What I have is money left over after my life is taken care off. This may be £1,000 or it may be £5. Doesn’t matter: it all goes on my investments.
Putting on then side small money is way better than doing nothing. You’d be surprised how fast your investments will start to grow.
There are also platforms for micro investing; MoneyBox and Acorns spring to mind.
#3. I can’t afford to lose my money
This is a very wide spread excuse, so women don’t invest. It come naturally to us women because, according to research, we suffer more often than men from loss aversion (this is fear of loss and can manifest in relation to anything).
There are many ways to deal with this excuse and to reduce your loss aversion levels. One is to invest in index funds, digital wealth managers and other composite investment instruments – this way the risks involved in value stock investing is statistically reduced (you are buying not shares in one company but in a sizable chunk of the stock market).
Next, you’d have to remember that correction (market going down) are part of investor’s life and the market has historically always bounced back. So, in the long run you are unlikely to lose your money. (There is a bit more to this, but I’ll tell you about it some other time.)
You also need to start thinking. I’m willing to bet that you keep your money in a savings account at below 1% interest. Last I checked, inflation is running at 3%, give or take. Do you know what this means? It means that you are losing at least 2% of your savings guaranteed; no ‘ifs’ and ‘maybes’ about it.
Don’t be a victim of this excuse so women don’t invest. It doesn’t make sense.
Are you willing to have a go at investing now?
#4. I don’t know enough about investing
This one held power even over me (I’m not arrogant; I really know a lot about a lot).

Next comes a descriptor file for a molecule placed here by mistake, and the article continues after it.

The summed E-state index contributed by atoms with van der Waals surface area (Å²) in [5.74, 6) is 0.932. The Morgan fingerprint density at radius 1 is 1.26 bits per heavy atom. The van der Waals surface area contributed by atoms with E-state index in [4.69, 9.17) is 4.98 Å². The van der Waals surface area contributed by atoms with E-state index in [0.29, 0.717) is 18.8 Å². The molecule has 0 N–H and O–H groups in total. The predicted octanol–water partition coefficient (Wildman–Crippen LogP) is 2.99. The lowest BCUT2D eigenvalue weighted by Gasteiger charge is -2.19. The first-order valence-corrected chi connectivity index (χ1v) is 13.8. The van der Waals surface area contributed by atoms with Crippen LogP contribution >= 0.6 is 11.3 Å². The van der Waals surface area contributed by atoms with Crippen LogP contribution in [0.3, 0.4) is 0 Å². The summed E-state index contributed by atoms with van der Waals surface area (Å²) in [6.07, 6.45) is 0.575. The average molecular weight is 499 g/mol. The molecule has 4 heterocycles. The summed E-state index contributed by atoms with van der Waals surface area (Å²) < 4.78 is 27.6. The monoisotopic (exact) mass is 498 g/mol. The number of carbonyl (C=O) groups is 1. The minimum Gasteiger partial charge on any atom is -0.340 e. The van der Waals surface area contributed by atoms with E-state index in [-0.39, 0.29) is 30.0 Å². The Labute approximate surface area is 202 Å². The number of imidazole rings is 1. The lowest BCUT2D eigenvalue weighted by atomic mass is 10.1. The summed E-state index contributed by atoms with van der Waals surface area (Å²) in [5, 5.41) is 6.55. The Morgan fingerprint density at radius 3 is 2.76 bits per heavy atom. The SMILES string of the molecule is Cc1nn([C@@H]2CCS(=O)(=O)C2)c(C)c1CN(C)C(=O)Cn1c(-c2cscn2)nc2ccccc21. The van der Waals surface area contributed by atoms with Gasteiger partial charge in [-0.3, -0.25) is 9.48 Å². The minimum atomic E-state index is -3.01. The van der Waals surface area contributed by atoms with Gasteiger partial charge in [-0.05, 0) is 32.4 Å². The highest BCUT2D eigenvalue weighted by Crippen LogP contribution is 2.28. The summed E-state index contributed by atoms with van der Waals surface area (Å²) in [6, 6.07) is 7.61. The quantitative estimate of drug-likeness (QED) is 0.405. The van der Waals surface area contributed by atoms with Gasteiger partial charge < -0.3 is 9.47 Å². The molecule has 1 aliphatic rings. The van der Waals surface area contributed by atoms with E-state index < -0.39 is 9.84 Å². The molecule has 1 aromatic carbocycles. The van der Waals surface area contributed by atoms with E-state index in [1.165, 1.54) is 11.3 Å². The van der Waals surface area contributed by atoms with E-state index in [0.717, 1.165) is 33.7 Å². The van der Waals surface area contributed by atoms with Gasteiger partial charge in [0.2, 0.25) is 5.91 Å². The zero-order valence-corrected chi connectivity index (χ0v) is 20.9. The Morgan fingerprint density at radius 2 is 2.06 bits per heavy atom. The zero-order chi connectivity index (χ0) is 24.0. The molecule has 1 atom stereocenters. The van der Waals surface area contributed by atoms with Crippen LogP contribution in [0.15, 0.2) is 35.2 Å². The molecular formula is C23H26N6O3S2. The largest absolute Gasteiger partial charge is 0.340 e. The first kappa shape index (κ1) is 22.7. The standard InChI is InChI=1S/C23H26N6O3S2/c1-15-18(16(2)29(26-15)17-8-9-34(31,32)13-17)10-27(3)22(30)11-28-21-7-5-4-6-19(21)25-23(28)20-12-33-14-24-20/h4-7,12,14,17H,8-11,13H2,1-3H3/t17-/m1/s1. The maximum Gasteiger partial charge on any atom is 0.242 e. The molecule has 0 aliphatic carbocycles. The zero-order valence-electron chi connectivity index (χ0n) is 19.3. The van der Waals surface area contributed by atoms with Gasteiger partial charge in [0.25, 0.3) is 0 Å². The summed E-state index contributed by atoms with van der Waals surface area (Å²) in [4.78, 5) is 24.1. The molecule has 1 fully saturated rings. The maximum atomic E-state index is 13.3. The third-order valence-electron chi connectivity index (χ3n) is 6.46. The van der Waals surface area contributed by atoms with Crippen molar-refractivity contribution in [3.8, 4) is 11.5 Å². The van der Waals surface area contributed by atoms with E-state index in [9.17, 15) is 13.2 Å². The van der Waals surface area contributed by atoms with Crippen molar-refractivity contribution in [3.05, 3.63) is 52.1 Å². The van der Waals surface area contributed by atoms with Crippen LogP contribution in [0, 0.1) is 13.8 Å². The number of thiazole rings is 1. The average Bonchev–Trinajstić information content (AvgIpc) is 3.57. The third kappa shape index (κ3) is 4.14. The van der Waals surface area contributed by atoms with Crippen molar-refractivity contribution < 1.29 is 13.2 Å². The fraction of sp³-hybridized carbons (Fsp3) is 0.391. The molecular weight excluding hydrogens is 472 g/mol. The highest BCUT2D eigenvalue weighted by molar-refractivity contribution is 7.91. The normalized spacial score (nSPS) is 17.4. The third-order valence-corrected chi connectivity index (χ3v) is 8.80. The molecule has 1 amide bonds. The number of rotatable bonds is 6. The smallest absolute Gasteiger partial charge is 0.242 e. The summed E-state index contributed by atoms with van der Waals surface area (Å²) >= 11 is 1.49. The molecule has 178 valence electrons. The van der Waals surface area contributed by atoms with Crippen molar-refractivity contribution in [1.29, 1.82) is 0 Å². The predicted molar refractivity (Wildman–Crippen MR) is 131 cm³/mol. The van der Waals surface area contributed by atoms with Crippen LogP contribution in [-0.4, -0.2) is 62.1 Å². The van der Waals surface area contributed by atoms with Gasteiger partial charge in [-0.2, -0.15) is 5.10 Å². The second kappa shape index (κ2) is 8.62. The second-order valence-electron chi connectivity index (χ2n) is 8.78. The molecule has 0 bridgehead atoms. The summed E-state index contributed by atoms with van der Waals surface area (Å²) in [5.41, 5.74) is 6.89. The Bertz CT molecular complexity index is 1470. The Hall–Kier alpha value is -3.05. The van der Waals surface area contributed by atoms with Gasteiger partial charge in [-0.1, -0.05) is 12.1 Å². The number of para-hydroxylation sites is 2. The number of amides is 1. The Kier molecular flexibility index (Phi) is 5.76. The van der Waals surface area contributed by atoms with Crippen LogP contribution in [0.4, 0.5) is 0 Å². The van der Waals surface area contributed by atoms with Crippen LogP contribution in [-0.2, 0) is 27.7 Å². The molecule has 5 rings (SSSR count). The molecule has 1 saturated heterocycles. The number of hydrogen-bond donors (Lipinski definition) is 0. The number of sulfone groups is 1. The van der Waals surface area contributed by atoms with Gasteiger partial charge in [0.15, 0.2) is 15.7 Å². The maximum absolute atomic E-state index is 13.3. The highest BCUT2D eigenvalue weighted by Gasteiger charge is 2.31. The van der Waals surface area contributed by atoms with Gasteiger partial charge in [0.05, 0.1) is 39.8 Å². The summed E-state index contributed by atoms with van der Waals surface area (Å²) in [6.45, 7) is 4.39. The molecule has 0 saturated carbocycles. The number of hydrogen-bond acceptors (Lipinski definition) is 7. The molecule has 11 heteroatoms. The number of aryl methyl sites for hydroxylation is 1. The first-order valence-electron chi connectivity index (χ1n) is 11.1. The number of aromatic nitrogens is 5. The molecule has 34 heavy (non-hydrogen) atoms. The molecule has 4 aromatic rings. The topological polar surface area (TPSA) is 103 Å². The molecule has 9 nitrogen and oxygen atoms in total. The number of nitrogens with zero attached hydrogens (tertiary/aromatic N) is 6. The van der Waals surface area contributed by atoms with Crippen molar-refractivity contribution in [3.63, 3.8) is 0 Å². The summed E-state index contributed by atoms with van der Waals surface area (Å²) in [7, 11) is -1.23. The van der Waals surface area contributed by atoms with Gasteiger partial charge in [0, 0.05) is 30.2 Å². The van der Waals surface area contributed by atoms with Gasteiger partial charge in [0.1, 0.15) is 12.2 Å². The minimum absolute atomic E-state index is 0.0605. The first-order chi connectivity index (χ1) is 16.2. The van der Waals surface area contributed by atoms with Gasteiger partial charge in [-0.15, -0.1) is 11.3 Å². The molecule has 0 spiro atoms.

Here is the good news: even if you are right and you don’t know enough about investing, you can learn.
Today, with the advent of digital wealth managers (also know as robo-investors) investing has become a fairly ‘low cost’ entry endeavour. You need to learn some of the basic rules of investing and you’d be good to go.
We should also remember that, as Warren Buffet said, at the end there are only two rules of investing:
Rule1: Never lose money; and
Rule 2: Never forget rule 1.
Easy, isn’t it?
#5. I can’t understand these graphs
Now, I’d like to let you in on a secret.
This excuse was created for us by men (by presenting investing as really complicated and near impossible to comprehend). It has dual purpose:
#1. Raises artificially the entry level so women don’t invest (just in case we beat them in this game as well, you see); and
#2. Helps maintain the myth that investing is highly scientific and that investment analysis is reliable.
Honestly, graphs can be useful, but they are only part, and not the most important part at that, of investing.
Today, you can invest even if you don’t understand the graphs; or the maths.
Today, investing for your future is more important than ever.
We, women, live longer and invest much less than men; which is a big problem.
Thing is, investing women do very well but we’d rather stay with the belief that women don’t invest.
In this post I gave you five excuses that ensure women don’t invest. Don’t just read them and agree – or not – with me. Use it as a check list; target and demolish each, and all, of these excuses.
Need help? Don’t hesitate to get in touch – I’d gift my time to help and support ten women to start investing. This is my way to celebrate.
Do you invest? Why?